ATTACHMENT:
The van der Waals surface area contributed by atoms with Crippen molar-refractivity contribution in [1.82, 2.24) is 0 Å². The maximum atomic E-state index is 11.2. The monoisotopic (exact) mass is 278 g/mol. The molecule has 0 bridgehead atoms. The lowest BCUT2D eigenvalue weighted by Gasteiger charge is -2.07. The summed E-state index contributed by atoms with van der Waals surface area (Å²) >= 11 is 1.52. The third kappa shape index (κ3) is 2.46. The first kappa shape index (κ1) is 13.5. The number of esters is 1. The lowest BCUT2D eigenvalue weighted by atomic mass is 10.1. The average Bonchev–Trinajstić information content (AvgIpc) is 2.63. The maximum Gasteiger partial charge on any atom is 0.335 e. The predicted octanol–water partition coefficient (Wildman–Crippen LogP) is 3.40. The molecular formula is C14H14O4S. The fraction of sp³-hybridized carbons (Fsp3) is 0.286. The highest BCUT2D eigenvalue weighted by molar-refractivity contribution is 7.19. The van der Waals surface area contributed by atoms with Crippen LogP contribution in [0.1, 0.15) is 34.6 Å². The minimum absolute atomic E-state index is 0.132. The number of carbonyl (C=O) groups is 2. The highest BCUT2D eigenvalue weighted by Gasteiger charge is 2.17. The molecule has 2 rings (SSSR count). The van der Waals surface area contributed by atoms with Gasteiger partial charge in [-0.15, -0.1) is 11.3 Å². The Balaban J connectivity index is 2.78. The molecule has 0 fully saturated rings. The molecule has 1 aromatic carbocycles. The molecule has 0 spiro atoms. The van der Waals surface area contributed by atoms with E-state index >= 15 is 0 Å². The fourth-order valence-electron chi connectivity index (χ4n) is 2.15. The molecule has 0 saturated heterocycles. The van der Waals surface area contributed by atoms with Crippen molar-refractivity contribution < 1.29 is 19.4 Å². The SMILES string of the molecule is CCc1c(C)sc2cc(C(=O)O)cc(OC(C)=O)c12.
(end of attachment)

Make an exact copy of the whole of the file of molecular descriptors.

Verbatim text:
The van der Waals surface area contributed by atoms with Crippen molar-refractivity contribution in [1.82, 2.24) is 0 Å². The maximum atomic E-state index is 11.2. The monoisotopic (exact) mass is 278 g/mol. The molecule has 0 bridgehead atoms. The lowest BCUT2D eigenvalue weighted by Gasteiger charge is -2.07. The summed E-state index contributed by atoms with van der Waals surface area (Å²) >= 11 is 1.52. The third kappa shape index (κ3) is 2.46. The first kappa shape index (κ1) is 13.5. The number of esters is 1. The lowest BCUT2D eigenvalue weighted by atomic mass is 10.1. The average Bonchev–Trinajstić information content (AvgIpc) is 2.63. The maximum Gasteiger partial charge on any atom is 0.335 e. The predicted octanol–water partition coefficient (Wildman–Crippen LogP) is 3.40. The molecular formula is C14H14O4S. The fraction of sp³-hybridized carbons (Fsp3) is 0.286. The highest BCUT2D eigenvalue weighted by molar-refractivity contribution is 7.19. The van der Waals surface area contributed by atoms with Crippen LogP contribution in [0.1, 0.15) is 34.6 Å². The minimum absolute atomic E-state index is 0.132. The number of carbonyl (C=O) groups is 2. The highest BCUT2D eigenvalue weighted by Gasteiger charge is 2.17. The molecule has 2 rings (SSSR count). The van der Waals surface area contributed by atoms with Gasteiger partial charge in [-0.15, -0.1) is 11.3 Å². The Balaban J connectivity index is 2.78. The molecule has 0 fully saturated rings. The molecule has 1 aromatic carbocycles. The molecule has 0 spiro atoms. The van der Waals surface area contributed by atoms with E-state index >= 15 is 0 Å². The fourth-order valence-electron chi connectivity index (χ4n) is 2.15. The molecule has 0 saturated heterocycles. The van der Waals surface area contributed by atoms with Crippen molar-refractivity contribution < 1.29 is 19.4 Å². The SMILES string of the molecule is CCc1c(C)sc2cc(C(=O)O)cc(OC(C)=O)c12.